21 June – ITI Funds: Investing passively in the Russian markets
By Elio Manca, managing director of ITI Funds.
The Russian growth story is in its ascendancy, with economic forecasts indicating the country will grow and strengthen throughout 2018.
Data for January suggest conditions have markedly improved since a slow end to 2017. Independent research firm Capital Economics suggests Russian GDP growth has picked up to more than 2% year-on-year, a significant increase from the 1.5% the country achieved in 2017.
Markets barely moved following Vladimir Putin’s landslide election victory in March, an endorsement of his recent leadership style that suggests a shift toward more orthodox macro policymaking is here to stay.
With Russia-listed companies continuing to offer average dividend yields of 5% and current pay-out ratios expected to increase from 20% to 50% given the government indication, the Russian market clearly should not be ignored as an investment opportunity. The RTS Index – Russia’s main market – currently offers a P/E ratio of 7.7x, comparative to a ratio of 16.5x for the MSCI Emerging Market Index.
With Russia now emerging from the dip in its economic cycle and with equity markets failing to account for any improvement, now seems like a particularly opportune time to invest.
ETFs tracking the Russian stock market provide a cheap, highly liquid and diversified exposure to capture this potential upside. On average, Russia ETFs incur a total expense ratio of 0.65% while Russia-focused active investment funds currently charge between 1% – 1.5%.
So far this year, inflows and outflows in Russia ETFs have been in excess of $1 billion, with investors increasing their allocation to Russia to the tune of around $100 million. Added to this, they are moving away from swap-based ETFs to physically-replicating models.
Only one equity ETF outside of Moscow provides exposure to locally listed shares, tracking the RTS Index, while all the others track narrower indices based on ADR/GDR shares comprising between 15 and 28 companies.
The ITI Funds RTS Equity UCITS ETF SICAV (RUSE LN), launched in February this year, tracks the RTS Index, physically investing in 45 local shares. This offers a greater diversified exposure as well as good liquidity, with the RTS Index being the index that underlies Russian future contracts.
Whilst up to 40% of the RTS Index is allocated to a handful of the largest companies by market capitalisation (notably Sberbank, Gazprom, Lukoil), by investing across Russia’s main RTS Index through an ETF, investors can gain exposure to both larger and smaller-cap stocks. They will also be able to trade on an intra-day basis and benefit from the increased liquidity and reduced market impact that replicating the index offers.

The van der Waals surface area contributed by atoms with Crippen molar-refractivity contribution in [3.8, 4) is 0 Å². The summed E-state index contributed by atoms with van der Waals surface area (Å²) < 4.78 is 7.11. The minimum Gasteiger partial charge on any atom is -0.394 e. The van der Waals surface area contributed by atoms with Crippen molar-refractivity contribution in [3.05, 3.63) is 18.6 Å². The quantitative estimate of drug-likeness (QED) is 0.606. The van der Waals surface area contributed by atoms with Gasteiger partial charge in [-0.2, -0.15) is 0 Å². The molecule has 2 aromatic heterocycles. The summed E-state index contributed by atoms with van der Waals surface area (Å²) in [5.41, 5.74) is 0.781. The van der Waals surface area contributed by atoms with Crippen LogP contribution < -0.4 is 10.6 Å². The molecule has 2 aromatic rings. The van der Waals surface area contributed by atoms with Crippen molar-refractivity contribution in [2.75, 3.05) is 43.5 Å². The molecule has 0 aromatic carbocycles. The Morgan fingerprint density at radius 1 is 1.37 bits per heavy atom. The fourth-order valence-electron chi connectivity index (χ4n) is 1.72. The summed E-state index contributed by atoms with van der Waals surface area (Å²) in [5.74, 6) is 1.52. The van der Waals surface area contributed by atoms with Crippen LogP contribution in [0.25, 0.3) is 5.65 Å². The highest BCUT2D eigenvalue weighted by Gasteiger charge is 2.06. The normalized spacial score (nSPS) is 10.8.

As passive funds are more frequently traded than active funds, it is easier for investors to move in or out of assets in an environment of both liquidity and transparency. The impact on the market is minimalized, with fundamentals driving the share price.
Passive funds and ETFs enable investors to buy full replication of “the market” in a single transaction, offering investors superior diversification across industry sectors to the broader indices.
It is true that Russia remains a resource-driven market, accounting for close to 20% of global crude oil and gas exports. However, there are dynamic changes in Russian demographics, reflected in the broad Russian RTS Index. Russia’s consumer sector is benefitting from lower inflation and falling interest rates and now accounts for approximately 6.5% of the index weighting. Meanwhile, the country’s technology sector is experiencing exponential growth, substantial development and international investment.
Buying into a fund or ETF which physically replicates Russia’s RTS Index combines exposure to not only the oil & gas and banking sectors but also to potential returns from others growth areas like agriculture, technology and all other sectors benefitting from Russia’s improving economic cycle.
Opportunities through passive investment
Market strategists forecast that Russia will advance from the low point in its current economic cycle under Putin’s continued leadership. This is reflected in recent economic data and qualified simultaneously by S&P raising the country’s credit to investment grade, in line with Fitch.
Valuations of the Russian market remain outdated and very cheap. As a core approach, an ETF which tracks Russia’s RTS Index provides the cheapest, most liquid and diversified way of accessing Russia’s upside potential.
(The views expressed here are those of the author and do not necessarily reflect those of ETF Strategy.)
Featured fund: ITI Funds RTS Equity UCITS ETF
- Launched in February 2018
- Available to trade on London Stock Exchange (RUSE LN) and Moscow Exchange (RUSE RM)
- Uses physical replication to track the RTS Index
- TER of 0.65%